News / Asia

    S. Korea Assures Companies About Tourism to North

    FILE - People point to a map on a wall in Mount Kumgang resort in Kumgang, Sept. 1, 2011.
    FILE - People point to a map on a wall in Mount Kumgang resort in Kumgang, Sept. 1, 2011.
    Daniel Schearf
    South Korea's Unification Minister met with local investors in the tourism industry Wednesday to discuss compensation for years of suspended travel to North Korea's Mount Kumgang. Cash-strapped Pyongyang pushed for reopening the tours but Seoul says it first wants safety guarantees. 

    FILE - South Korea's Unification Minister Ryoo Kihl-jae releases a government statement during a news conference at the Unification Ministry in Seoul.FILE - South Korea's Unification Minister Ryoo Kihl-jae releases a government statement during a news conference at the Unification Ministry in Seoul.
    x
    FILE - South Korea's Unification Minister Ryoo Kihl-jae releases a government statement during a news conference at the Unification Ministry in Seoul.
    FILE - South Korea's Unification Minister Ryoo Kihl-jae releases a government statement during a news conference at the Unification Ministry in Seoul.
    ​Unification Minister Ryoo Kihl-jae met Wednesday with some of the 40 South Korean companies invested in North Korea's Mount Kumgang tourist region.

    In 2008, tours to the area were suspended after a middle-aged South Korean woman wandered into a military controlled beach area and was shot dead. Pyongyang claims the tourist ignored instructions from soldiers and ran. It refused to allow a South Korean investigation.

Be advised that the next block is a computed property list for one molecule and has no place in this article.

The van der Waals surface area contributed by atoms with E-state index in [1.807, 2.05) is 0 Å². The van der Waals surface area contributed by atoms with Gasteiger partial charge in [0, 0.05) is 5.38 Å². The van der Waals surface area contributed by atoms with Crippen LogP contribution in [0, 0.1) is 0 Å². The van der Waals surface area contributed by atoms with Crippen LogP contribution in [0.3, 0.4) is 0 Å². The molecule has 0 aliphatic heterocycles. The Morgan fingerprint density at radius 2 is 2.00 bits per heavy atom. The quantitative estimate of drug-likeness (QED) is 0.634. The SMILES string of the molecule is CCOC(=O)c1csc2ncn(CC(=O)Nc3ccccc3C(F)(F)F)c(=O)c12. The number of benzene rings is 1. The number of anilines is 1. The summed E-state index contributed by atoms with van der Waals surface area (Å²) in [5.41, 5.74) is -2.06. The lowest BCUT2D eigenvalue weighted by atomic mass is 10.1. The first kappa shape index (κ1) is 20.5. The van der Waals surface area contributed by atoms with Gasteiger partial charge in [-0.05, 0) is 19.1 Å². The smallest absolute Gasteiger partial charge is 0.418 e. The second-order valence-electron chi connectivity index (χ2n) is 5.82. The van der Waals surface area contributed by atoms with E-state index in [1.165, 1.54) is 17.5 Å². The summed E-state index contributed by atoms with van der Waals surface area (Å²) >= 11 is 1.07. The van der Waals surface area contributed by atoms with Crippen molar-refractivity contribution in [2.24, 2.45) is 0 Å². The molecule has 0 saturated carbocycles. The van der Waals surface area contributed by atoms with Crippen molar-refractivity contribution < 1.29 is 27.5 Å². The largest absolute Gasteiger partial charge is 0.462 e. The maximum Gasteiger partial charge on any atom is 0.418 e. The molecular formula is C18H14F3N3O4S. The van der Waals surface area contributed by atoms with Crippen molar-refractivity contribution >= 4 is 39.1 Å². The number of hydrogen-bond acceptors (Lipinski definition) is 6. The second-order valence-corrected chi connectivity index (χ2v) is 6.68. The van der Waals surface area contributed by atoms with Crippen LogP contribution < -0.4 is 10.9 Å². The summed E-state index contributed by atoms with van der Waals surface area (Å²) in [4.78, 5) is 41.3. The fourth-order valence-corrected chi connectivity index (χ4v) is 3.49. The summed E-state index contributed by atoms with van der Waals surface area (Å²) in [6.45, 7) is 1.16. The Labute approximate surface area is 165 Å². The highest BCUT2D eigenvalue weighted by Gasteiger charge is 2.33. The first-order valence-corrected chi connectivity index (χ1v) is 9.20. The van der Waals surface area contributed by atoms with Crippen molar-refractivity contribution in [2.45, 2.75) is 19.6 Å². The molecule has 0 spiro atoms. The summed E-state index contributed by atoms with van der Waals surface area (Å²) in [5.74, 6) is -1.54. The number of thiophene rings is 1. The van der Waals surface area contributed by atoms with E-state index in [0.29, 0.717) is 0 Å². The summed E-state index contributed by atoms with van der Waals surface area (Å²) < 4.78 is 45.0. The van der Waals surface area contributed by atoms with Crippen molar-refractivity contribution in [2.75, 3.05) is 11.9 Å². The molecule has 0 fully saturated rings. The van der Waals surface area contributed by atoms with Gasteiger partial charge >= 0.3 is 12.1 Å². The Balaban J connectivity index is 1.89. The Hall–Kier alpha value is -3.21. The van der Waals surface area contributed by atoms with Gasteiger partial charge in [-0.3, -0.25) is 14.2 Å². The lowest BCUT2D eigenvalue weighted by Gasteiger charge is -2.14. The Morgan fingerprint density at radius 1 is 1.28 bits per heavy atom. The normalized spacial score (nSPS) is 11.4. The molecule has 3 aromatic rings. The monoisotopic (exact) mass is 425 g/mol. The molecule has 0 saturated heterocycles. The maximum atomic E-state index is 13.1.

South Korea's Association of Kumgang Tour Investors said the shutdown has cost companies an estimated $750 million in lost sales.

    According to Chung Kwan-soo, the president of Noblesse Tour company, the ban forced the company to lay off workers.

    ​He said it is not just their company but about 120 tourism and bus companies that closed down and reduced their labor force.  In South Korea, he says, at least 30,000 people including employees and their families maintained a living from Mount Kumgang tourism.  He says they are having a difficult time since they lost their jobs.

    Unification Minister Ryoo would not say what the government is prepared to offer the investors.  But, speaking Tuesday at the Seoul Foreign Correspondents Club, he expressed his sympathy and support and said North Korea is to blame for the loss of tourism.

    He said tourism has stopped for five years and there is a cause of the stoppage and North Korea has the responsibility to take.  He said the project can be resumed when the cause and responsibility of North Korea is clearly found and when a measure is provided for taking responsibility.

    The mountain resort area is a special administrative region opened in 1998 with support by South Korea's Hyundai Asan corporation. The company invested hundreds of millions of dollars in developing the region, and says the closure has cost it more than $600 million. For now it is not seeking any compensation from the government.

    Mount Kumgang's natural beauty made it a popular destination for South Koreans. Some two million tourists visited while it was open.

    Pyongyang has been urging a speedy resumption of the tours, a source of much needed foreign currency. But South Korea wants a safety guarantee for visitors. North Korea also took over hundreds of millions of dollars worth of South Korean assets in the resort area that Seoul wants returned.